Perinatal needs of immigrant Hmong women: surveys of women and health care providers.
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Perinatal needs of immigrant Hmong women: surveys of women and health care providers.

  • 1985 May-Jun

  • Source: Public Health Rep. 100(3):340-343
Filetype[PDF-1018.86 KB]

  • English

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      Public Health Rep
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    • Description:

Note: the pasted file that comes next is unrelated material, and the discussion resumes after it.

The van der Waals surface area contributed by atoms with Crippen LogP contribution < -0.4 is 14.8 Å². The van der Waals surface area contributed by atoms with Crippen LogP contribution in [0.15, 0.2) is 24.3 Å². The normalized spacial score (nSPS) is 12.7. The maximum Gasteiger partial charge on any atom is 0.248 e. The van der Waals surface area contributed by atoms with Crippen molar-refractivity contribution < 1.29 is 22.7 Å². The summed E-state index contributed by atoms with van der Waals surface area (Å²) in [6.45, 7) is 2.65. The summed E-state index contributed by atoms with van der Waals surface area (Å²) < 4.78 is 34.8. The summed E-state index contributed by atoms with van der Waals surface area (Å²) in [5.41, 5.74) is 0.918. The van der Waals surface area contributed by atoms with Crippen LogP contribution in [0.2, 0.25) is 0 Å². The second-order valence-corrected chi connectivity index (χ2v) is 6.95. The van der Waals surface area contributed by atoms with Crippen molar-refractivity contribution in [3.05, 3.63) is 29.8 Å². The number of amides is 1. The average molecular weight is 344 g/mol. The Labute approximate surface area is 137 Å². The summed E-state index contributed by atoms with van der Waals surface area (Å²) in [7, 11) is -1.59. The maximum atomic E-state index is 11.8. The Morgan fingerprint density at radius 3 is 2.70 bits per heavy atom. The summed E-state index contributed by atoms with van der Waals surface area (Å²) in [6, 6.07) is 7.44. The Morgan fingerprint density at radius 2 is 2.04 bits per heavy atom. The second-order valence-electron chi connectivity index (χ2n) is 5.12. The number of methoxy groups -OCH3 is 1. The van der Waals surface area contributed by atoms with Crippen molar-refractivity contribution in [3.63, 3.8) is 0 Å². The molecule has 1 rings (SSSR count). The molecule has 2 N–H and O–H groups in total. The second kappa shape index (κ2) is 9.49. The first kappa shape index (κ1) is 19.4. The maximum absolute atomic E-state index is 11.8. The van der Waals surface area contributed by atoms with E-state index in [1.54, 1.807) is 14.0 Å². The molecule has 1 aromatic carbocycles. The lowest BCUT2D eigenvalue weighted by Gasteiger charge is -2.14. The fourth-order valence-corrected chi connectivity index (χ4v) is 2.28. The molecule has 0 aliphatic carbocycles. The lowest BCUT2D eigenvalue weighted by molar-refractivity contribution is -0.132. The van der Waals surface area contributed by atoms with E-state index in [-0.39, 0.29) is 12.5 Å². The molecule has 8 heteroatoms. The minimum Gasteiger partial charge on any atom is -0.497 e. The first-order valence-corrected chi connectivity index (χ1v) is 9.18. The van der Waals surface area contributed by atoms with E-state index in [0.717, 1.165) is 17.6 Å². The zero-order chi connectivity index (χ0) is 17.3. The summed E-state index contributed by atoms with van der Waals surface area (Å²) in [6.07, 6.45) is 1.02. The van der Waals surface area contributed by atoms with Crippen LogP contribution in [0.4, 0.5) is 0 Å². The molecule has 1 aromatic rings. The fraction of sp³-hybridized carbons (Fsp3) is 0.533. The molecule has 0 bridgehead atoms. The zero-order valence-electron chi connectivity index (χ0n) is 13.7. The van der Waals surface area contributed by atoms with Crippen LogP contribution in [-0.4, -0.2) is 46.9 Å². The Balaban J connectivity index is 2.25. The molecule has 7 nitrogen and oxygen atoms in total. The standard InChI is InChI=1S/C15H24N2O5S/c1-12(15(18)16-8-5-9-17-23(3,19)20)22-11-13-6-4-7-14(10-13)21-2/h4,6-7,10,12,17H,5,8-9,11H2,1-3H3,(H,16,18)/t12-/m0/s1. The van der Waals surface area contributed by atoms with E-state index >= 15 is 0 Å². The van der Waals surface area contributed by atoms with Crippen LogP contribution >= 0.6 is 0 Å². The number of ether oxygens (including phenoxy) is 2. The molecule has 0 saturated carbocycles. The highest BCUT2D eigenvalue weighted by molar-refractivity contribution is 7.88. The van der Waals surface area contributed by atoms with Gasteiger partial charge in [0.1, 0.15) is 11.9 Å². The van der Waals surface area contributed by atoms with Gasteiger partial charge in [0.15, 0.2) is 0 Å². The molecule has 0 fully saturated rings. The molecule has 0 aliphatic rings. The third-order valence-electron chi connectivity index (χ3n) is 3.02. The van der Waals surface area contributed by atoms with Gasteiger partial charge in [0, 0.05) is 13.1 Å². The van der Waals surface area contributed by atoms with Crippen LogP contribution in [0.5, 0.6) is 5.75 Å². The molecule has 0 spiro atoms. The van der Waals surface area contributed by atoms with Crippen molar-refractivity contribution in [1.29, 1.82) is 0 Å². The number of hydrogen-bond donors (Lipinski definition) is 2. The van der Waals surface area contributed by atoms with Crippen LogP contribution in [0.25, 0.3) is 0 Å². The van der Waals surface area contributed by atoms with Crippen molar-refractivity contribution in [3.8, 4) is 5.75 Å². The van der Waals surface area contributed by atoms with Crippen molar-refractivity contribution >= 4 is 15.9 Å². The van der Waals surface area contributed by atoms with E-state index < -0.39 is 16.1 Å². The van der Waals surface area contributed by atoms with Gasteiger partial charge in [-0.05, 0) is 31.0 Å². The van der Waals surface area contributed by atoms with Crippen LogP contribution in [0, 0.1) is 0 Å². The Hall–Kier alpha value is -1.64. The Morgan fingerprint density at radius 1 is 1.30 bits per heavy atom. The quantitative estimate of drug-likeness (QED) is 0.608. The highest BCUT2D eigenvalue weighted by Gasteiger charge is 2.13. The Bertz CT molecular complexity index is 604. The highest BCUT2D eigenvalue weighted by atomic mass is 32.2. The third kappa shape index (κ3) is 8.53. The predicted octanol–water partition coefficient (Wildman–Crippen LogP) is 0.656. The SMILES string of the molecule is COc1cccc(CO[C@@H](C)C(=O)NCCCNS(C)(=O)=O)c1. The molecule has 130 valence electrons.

The Hill People of Laos in Southeast Asia, who are called the Hmong, are from a primitive culture which has had a written language for only 31 years. By 1980, about 3,000 of them were living in Colorado, one of 9 States to which they had migrated. In an effort to determine whether or not local health care service was accessible and acceptable to child-bearing families, a pilot survey was conducted in the Denver area. The survey consisted of interviews of the Hmong women themselves and questions of area health care providers. The interviews proved to be both difficult and illuminating. They were difficult because of the language barrier, which required exclusive use of interpreters, and because of the diffidence of the women themselves, especially in discussing matters of sex and childbearing. Illumination came from learning Hmong customs and culture and some of the benefits of their version of self-care. It also came from whatever value may lie in applying this knowledge to other immigrant ethnic groups with comparable problems. Responses to questionnaires from the health care providers disclosed that, from their viewpoint, principal Hmong concerns were family planning and nutrition. They also revealed surprisingly few maternal or child deaths among the Hmong. There still exists a need for both cross-sectional and longitudinal studies to document the effect of migration on the Hmong.
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